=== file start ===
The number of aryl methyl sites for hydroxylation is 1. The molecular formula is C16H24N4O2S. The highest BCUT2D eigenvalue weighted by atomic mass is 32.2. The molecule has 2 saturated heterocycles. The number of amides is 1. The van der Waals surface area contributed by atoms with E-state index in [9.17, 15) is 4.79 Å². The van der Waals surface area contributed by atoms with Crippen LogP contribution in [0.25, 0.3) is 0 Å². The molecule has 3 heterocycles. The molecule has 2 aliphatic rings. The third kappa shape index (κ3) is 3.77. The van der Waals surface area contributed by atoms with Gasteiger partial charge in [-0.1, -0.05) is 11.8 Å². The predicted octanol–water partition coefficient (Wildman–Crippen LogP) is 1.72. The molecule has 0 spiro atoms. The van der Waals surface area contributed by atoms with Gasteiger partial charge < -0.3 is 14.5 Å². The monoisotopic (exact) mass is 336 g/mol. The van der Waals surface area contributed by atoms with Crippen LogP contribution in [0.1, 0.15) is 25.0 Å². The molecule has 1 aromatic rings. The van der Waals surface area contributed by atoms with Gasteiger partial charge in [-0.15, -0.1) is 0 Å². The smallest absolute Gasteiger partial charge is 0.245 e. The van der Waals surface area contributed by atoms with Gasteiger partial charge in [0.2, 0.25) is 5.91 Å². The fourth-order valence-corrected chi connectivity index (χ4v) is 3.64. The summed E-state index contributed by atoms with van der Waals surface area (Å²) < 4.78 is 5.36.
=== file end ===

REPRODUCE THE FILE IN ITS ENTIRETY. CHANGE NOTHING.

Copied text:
The number of aryl methyl sites for hydroxylation is 1. The molecular formula is C16H24N4O2S. The highest BCUT2D eigenvalue weighted by atomic mass is 32.2. The molecule has 2 saturated heterocycles. The number of amides is 1. The van der Waals surface area contributed by atoms with E-state index in [9.17, 15) is 4.79 Å². The van der Waals surface area contributed by atoms with Crippen LogP contribution in [0.25, 0.3) is 0 Å². The molecule has 3 heterocycles. The molecule has 2 aliphatic rings. The third kappa shape index (κ3) is 3.77. The van der Waals surface area contributed by atoms with Gasteiger partial charge in [-0.1, -0.05) is 11.8 Å². The predicted octanol–water partition coefficient (Wildman–Crippen LogP) is 1.72. The molecule has 0 spiro atoms. The van der Waals surface area contributed by atoms with Gasteiger partial charge < -0.3 is 14.5 Å². The monoisotopic (exact) mass is 336 g/mol. The van der Waals surface area contributed by atoms with Crippen LogP contribution in [0.1, 0.15) is 25.0 Å². The molecule has 1 aromatic rings. The van der Waals surface area contributed by atoms with Gasteiger partial charge in [-0.15, -0.1) is 0 Å². The smallest absolute Gasteiger partial charge is 0.245 e. The van der Waals surface area contributed by atoms with Gasteiger partial charge in [0.2, 0.25) is 5.91 Å². The fourth-order valence-corrected chi connectivity index (χ4v) is 3.64. The summed E-state index contributed by atoms with van der Waals surface area (Å²) < 4.78 is 5.36.